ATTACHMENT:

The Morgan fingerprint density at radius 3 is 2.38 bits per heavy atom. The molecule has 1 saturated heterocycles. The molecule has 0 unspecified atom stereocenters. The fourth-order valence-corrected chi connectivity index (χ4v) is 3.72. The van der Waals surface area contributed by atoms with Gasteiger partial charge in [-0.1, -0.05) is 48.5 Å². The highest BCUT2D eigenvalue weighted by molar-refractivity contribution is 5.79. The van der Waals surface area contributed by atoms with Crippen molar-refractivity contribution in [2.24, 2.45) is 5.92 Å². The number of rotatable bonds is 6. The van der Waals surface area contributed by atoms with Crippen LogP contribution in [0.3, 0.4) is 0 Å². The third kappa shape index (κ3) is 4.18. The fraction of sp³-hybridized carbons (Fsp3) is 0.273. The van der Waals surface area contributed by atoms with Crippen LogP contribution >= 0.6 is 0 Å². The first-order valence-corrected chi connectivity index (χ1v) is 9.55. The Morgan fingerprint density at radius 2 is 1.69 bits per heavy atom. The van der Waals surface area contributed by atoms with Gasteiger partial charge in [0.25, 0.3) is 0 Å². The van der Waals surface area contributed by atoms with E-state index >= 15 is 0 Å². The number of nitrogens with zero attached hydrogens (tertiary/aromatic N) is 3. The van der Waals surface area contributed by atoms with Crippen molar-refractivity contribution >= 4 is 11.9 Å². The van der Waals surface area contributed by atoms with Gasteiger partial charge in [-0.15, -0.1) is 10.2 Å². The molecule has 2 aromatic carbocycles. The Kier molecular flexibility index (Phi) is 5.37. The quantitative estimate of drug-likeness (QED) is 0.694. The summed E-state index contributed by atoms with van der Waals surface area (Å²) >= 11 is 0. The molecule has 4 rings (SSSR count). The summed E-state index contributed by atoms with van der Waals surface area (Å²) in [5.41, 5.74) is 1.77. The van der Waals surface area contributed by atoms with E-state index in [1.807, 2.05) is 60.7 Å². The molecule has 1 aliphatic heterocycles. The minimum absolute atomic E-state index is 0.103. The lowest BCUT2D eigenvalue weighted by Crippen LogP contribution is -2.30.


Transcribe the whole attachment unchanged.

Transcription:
The Morgan fingerprint density at radius 3 is 2.38 bits per heavy atom. The molecule has 1 saturated heterocycles. The molecule has 0 unspecified atom stereocenters. The fourth-order valence-corrected chi connectivity index (χ4v) is 3.72. The van der Waals surface area contributed by atoms with Gasteiger partial charge in [-0.1, -0.05) is 48.5 Å². The highest BCUT2D eigenvalue weighted by molar-refractivity contribution is 5.79. The van der Waals surface area contributed by atoms with Crippen molar-refractivity contribution in [2.24, 2.45) is 5.92 Å². The number of rotatable bonds is 6. The van der Waals surface area contributed by atoms with Crippen LogP contribution in [0.3, 0.4) is 0 Å². The third kappa shape index (κ3) is 4.18. The fraction of sp³-hybridized carbons (Fsp3) is 0.273. The van der Waals surface area contributed by atoms with Crippen LogP contribution >= 0.6 is 0 Å². The first-order valence-corrected chi connectivity index (χ1v) is 9.55. The Morgan fingerprint density at radius 2 is 1.69 bits per heavy atom. The van der Waals surface area contributed by atoms with Gasteiger partial charge in [0.25, 0.3) is 0 Å². The van der Waals surface area contributed by atoms with E-state index >= 15 is 0 Å². The number of nitrogens with zero attached hydrogens (tertiary/aromatic N) is 3. The van der Waals surface area contributed by atoms with Crippen molar-refractivity contribution >= 4 is 11.9 Å². The van der Waals surface area contributed by atoms with Gasteiger partial charge in [-0.15, -0.1) is 10.2 Å². The molecule has 2 aromatic carbocycles. The Kier molecular flexibility index (Phi) is 5.37. The quantitative estimate of drug-likeness (QED) is 0.694. The summed E-state index contributed by atoms with van der Waals surface area (Å²) >= 11 is 0. The molecule has 4 rings (SSSR count). The summed E-state index contributed by atoms with van der Waals surface area (Å²) in [5.41, 5.74) is 1.77. The van der Waals surface area contributed by atoms with E-state index in [1.807, 2.05) is 60.7 Å². The molecule has 1 aliphatic heterocycles. The minimum absolute atomic E-state index is 0.103. The lowest BCUT2D eigenvalue weighted by Crippen LogP contribution is -2.30.